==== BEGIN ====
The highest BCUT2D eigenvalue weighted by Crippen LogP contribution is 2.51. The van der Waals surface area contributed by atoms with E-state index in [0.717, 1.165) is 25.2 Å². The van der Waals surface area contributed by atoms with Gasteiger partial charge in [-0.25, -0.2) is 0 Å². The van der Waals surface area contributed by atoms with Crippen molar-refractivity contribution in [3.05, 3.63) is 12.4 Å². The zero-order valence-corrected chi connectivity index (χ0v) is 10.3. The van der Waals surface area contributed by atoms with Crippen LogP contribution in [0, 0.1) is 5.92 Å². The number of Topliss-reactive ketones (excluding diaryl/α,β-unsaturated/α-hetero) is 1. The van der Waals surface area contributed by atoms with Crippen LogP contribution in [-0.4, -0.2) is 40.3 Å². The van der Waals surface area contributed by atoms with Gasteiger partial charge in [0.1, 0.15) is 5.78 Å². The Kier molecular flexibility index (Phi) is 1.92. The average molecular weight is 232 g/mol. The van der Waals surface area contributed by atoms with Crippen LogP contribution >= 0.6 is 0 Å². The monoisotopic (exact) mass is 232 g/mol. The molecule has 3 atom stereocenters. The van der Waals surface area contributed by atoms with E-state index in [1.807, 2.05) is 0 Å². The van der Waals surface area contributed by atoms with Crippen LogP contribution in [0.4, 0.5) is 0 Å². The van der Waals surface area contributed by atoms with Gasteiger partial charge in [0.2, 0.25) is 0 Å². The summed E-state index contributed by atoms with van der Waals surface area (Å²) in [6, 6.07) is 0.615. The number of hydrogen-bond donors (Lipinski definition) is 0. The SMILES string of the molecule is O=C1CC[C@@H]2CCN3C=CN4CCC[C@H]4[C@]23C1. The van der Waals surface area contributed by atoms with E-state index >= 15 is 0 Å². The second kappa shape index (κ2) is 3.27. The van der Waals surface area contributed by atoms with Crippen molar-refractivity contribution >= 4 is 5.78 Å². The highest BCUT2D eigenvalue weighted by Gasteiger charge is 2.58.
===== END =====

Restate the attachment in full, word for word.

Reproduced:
The highest BCUT2D eigenvalue weighted by Crippen LogP contribution is 2.51. The van der Waals surface area contributed by atoms with E-state index in [0.717, 1.165) is 25.2 Å². The van der Waals surface area contributed by atoms with Gasteiger partial charge in [-0.25, -0.2) is 0 Å². The van der Waals surface area contributed by atoms with Crippen molar-refractivity contribution in [3.05, 3.63) is 12.4 Å². The zero-order valence-corrected chi connectivity index (χ0v) is 10.3. The van der Waals surface area contributed by atoms with Crippen LogP contribution in [0, 0.1) is 5.92 Å². The number of Topliss-reactive ketones (excluding diaryl/α,β-unsaturated/α-hetero) is 1. The van der Waals surface area contributed by atoms with Crippen LogP contribution in [-0.4, -0.2) is 40.3 Å². The van der Waals surface area contributed by atoms with Gasteiger partial charge in [0.1, 0.15) is 5.78 Å². The Kier molecular flexibility index (Phi) is 1.92. The average molecular weight is 232 g/mol. The van der Waals surface area contributed by atoms with Crippen LogP contribution >= 0.6 is 0 Å². The monoisotopic (exact) mass is 232 g/mol. The molecule has 3 atom stereocenters. The van der Waals surface area contributed by atoms with E-state index in [1.807, 2.05) is 0 Å². The van der Waals surface area contributed by atoms with Crippen LogP contribution in [0.4, 0.5) is 0 Å². The van der Waals surface area contributed by atoms with Gasteiger partial charge in [0.2, 0.25) is 0 Å². The summed E-state index contributed by atoms with van der Waals surface area (Å²) in [6, 6.07) is 0.615. The number of hydrogen-bond donors (Lipinski definition) is 0. The SMILES string of the molecule is O=C1CC[C@@H]2CCN3C=CN4CCC[C@H]4[C@]23C1. The van der Waals surface area contributed by atoms with E-state index >= 15 is 0 Å². The second kappa shape index (κ2) is 3.27. The van der Waals surface area contributed by atoms with Crippen molar-refractivity contribution >= 4 is 5.78 Å². The highest BCUT2D eigenvalue weighted by Gasteiger charge is 2.58.